A vote on an 8-30g affordable housing application seeking approval to demolish two 2-family homes on a flag lot behind the Two Door Restaurant at 176 Hamilton Ave and replace them with three buildings for a total of 10 one-bedroom units failed to carry on Tuesday night at the Planning & Zoning meeting.
There was much discussion of the application and owners of neighboring businesses voiced concerns.
The application was a “must decide,” meaning the timeline had run out and no further extensions were available.
The final vote resulted in a moment of stunned silence.
Before the vote, chair Richard Maitland explained, “There are many things on this project that are unusual – the density exceeds our regulations… All of these things are not in compliance with our regulations. That’s because it’s under 830-g, and its goals are to create affordable housing when a town doesn’t have the proper number of units, which Greenwich does not. The theory that the 830-g has it that local zoning constrains affordable housing, so the applicant has the ability to ignore local zoning to the extent specific tests are met.”
The conditions under which the commission could fail to approve the application are for “substantial public interest in matters of public health and safety or other matters which the town may legally consider,” he said.
A motion to approve made by Margarita Alban was seconded by chair Richard Maitland.
Four affirmative votes were needed to approve, but there were only three: Ms. Alban, Mr. Maitland and Peter Levy. Voting against were Nick Macri and Andy Fox.
One discussion point was fly ash.
“What about fly ash,” asked P&Z director Katie DeLuca.
The applicants’ attorney Bruce Cohen said his client had engaged a firm called Hygenix Inc. who found “some non-native material on the site including fly ash, but not in a quantity that would require remediation.”
Cohen said that when construction takes place, that material would be disposed of in accordance with DEEP regulations.
Cohen said his client had submitted a revised site plan to address issues raised at the Feb 22 hearing.
“First of all, we’ve increased somewhat the green area by moving the buildings and increasing the landscape areas,” Cohen said.
“We’re adjacent to the Hamilton Avenue School playing field, which provides an element of green area or open space, which I know you were interested in trying to achieve.” Cohen continued. “…It’s ideal for teacher housing given it’s near the school, a church, is on the bus line and near downtown Greenwich and the railroad station. There are shops in the vicinity. It’s the kind of development I’d hope you’d see fit to approve.”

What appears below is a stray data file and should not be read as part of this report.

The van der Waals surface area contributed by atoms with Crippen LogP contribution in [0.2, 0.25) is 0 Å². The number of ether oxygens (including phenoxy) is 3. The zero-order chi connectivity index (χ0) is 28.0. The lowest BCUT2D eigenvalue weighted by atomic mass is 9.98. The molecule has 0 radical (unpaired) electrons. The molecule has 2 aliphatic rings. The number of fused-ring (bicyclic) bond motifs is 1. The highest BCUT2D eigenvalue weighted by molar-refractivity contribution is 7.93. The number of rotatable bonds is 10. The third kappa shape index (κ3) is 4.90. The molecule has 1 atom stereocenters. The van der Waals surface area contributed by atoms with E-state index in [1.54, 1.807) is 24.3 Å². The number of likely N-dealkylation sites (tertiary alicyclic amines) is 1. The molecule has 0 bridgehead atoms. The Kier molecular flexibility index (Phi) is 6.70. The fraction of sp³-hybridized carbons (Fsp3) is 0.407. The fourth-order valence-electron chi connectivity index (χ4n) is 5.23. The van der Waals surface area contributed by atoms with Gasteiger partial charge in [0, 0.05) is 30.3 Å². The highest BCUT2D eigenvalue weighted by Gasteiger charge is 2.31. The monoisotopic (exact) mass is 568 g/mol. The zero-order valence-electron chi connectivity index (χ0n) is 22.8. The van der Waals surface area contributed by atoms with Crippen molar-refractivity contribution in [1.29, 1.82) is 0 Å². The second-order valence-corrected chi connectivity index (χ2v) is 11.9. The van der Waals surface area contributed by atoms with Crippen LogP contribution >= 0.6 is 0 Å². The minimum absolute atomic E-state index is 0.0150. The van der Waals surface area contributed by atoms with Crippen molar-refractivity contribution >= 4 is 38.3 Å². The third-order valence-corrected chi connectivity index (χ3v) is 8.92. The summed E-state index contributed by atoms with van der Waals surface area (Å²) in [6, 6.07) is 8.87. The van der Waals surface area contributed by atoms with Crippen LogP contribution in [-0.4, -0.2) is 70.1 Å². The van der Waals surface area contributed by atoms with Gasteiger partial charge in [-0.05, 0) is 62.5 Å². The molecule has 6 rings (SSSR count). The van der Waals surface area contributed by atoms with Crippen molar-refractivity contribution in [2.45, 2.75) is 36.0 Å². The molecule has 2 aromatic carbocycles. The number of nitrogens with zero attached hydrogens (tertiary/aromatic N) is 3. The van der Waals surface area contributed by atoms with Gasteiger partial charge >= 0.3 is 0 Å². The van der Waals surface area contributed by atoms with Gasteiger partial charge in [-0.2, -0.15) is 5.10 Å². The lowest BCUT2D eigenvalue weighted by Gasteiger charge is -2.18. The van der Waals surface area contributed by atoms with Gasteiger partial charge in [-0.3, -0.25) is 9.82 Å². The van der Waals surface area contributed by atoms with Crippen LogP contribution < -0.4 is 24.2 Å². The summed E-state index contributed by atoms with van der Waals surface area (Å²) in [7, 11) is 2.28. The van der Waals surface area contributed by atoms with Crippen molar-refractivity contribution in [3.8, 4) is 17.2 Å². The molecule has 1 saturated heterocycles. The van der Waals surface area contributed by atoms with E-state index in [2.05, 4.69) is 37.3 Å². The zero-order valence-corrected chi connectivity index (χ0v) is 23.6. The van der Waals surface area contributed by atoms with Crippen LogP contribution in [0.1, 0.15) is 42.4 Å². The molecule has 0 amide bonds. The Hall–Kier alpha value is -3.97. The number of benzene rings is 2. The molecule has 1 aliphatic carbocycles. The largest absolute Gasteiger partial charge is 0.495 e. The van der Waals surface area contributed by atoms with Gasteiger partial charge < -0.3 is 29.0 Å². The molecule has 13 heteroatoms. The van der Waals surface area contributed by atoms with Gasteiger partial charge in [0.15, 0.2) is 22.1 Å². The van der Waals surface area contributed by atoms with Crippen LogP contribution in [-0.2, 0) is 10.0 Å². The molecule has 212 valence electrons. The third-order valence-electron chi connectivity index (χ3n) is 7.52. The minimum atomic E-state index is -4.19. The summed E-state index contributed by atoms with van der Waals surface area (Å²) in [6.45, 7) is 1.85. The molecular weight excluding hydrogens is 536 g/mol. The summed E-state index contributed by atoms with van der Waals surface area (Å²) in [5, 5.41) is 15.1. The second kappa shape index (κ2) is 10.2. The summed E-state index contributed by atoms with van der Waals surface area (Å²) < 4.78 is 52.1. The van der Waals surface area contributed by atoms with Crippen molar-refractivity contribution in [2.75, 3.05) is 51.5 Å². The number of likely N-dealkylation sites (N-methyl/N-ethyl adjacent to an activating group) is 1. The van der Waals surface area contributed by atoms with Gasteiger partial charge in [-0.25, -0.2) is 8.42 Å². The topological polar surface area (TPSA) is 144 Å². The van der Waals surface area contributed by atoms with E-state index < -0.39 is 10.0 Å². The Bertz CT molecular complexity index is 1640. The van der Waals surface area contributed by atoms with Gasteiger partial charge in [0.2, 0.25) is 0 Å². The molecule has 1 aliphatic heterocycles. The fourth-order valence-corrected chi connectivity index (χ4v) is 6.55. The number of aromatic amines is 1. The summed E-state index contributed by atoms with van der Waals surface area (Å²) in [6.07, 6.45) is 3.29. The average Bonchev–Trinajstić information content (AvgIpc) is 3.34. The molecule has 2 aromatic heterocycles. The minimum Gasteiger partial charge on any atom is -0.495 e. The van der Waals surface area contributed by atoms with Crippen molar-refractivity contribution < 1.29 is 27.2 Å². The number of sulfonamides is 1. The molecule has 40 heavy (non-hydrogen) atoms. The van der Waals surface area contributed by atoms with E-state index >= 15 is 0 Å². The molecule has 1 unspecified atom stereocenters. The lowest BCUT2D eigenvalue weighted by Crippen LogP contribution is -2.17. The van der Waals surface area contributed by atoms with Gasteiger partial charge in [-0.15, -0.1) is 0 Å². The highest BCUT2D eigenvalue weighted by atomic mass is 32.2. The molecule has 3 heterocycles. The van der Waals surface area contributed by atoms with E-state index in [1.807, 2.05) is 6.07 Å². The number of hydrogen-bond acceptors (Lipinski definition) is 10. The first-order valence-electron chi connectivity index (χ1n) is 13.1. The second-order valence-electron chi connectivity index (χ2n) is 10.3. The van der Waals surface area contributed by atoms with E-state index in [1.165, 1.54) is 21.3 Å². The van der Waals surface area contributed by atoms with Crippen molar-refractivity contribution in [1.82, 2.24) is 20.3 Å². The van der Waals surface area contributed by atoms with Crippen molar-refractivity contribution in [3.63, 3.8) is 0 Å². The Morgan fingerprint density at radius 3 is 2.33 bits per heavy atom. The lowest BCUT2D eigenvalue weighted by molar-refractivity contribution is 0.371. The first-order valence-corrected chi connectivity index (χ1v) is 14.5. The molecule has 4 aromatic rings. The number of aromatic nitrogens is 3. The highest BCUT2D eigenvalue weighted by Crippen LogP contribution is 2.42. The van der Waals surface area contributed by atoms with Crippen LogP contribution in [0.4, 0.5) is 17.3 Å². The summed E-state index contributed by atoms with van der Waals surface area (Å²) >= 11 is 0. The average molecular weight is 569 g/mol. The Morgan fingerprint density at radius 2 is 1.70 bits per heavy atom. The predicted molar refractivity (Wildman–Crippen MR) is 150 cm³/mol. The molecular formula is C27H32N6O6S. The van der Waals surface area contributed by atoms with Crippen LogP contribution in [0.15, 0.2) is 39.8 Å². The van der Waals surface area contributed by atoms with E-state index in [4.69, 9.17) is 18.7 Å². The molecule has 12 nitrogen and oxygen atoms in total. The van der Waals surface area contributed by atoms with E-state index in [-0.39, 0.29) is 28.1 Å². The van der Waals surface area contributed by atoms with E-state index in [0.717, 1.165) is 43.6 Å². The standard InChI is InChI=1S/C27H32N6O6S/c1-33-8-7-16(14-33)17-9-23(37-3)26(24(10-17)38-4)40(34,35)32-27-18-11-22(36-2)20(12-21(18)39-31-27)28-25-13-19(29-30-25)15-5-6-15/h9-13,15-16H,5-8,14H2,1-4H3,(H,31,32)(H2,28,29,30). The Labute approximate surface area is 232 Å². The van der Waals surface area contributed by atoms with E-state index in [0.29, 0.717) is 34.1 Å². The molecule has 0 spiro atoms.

Cohen said he hoped his client’s application would “set the standard for applications like this in the future.”
There was discussion of Mr. Cohen’s reference to adjacent playing field at Hamilton Avenue School as “green space.”
“I find that statement a little thin,” commissioner Macri said. “I take exception to that. To say there is an open space next door on my neighbor’s property. The next person comes in and says, ‘My next door neighbor has five acres and there’s open space.’ I’m not too sure if that’s something we should consider.”
“I’m not suggesting it should be a precedent,” Cohen replied. “But it’s good to have a green area, so we don’t have drainage issues.”
Emergency Vehicles Access, Easement for the Hamilton Avenue School Driveway
Another point of contention was the commission’s concerns about the width of the driveway leading to the development, which is on a flag lot behind the Two Door Restaurant.
There was also discussion about the safety of residents and pedestrians walking down the driveway to the flag lot or the back entrance to the Two Door.
Mr. Levy suggested that the applicant, who owns the homes along Charles Street, create a sidewalk there, offering a safer alternative walking to Hamilton Avenue.
Mr. Cohen said he didn’t know if his clients would agree to that.
The applicant had been told at the Feb 22 meeting they needed an easement from Hamilton Avenue School in order to create the 16 foot apron at the entrance to the driveway. Mr. Cohen referred to that as a “license.”
He said that would result in good sight lines along Hamilton Avenue to the west.
Mr. Cohen said that in a meeting with Mr. Wetmore from the town legal department, he was told that license would not be a problem as it would follow precedent.
There was discussion on the width of the driveway giving access to the flag lot, which would have the 16 foot apron upon confirmation of the license agreement with the Board of Education, and a 10 ft wide driveway beyond that.
However, if the Two Door Restaurant were to put up a fence on their portion of the shared driveway, that would narrow it.
Cohen said that his client had received the blessing of the Fire Department, who confirmed that emergency vehicles would have adequate room to drive down the driveway and enough radius to turn around.
Mr. Fox said the okay by the Fire Dept didn’t reconcile with the fact that there could be a future impediment to access. He noted that the diagram showing the fire truck turning radius had only been submitted earlier in the day of the meeting.